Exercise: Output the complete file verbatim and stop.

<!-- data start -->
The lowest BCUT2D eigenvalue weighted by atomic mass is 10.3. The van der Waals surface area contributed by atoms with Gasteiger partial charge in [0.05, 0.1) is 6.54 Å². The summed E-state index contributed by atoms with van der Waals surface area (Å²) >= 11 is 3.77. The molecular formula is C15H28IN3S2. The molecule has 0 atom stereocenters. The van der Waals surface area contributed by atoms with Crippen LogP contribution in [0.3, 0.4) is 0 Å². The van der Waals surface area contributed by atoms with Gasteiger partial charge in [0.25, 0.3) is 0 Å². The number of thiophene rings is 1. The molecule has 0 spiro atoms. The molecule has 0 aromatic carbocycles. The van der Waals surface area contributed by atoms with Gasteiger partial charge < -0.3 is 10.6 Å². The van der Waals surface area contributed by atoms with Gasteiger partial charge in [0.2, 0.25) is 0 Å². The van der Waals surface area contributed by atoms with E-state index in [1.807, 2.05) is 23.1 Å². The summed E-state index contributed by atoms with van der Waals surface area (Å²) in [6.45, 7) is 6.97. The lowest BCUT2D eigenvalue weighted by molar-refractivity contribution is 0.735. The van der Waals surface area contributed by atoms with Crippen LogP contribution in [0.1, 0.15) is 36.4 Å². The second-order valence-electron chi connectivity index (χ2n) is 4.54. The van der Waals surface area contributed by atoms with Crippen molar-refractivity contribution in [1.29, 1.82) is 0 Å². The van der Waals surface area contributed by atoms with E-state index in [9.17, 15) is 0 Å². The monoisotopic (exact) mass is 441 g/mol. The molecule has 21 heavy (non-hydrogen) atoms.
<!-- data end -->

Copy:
The lowest BCUT2D eigenvalue weighted by atomic mass is 10.3. The van der Waals surface area contributed by atoms with Gasteiger partial charge in [0.05, 0.1) is 6.54 Å². The summed E-state index contributed by atoms with van der Waals surface area (Å²) >= 11 is 3.77. The molecular formula is C15H28IN3S2. The molecule has 0 atom stereocenters. The van der Waals surface area contributed by atoms with Crippen LogP contribution in [0.3, 0.4) is 0 Å². The van der Waals surface area contributed by atoms with Gasteiger partial charge in [0.25, 0.3) is 0 Å². The number of thiophene rings is 1. The molecule has 0 spiro atoms. The molecule has 0 aromatic carbocycles. The van der Waals surface area contributed by atoms with Gasteiger partial charge < -0.3 is 10.6 Å². The van der Waals surface area contributed by atoms with Gasteiger partial charge in [0.2, 0.25) is 0 Å². The van der Waals surface area contributed by atoms with E-state index in [1.807, 2.05) is 23.1 Å². The summed E-state index contributed by atoms with van der Waals surface area (Å²) in [6.45, 7) is 6.97. The lowest BCUT2D eigenvalue weighted by molar-refractivity contribution is 0.735. The van der Waals surface area contributed by atoms with Crippen LogP contribution in [0.1, 0.15) is 36.4 Å². The second-order valence-electron chi connectivity index (χ2n) is 4.54. The van der Waals surface area contributed by atoms with Crippen molar-refractivity contribution in [1.29, 1.82) is 0 Å². The van der Waals surface area contributed by atoms with E-state index in [9.17, 15) is 0 Å². The monoisotopic (exact) mass is 441 g/mol. The molecule has 21 heavy (non-hydrogen) atoms.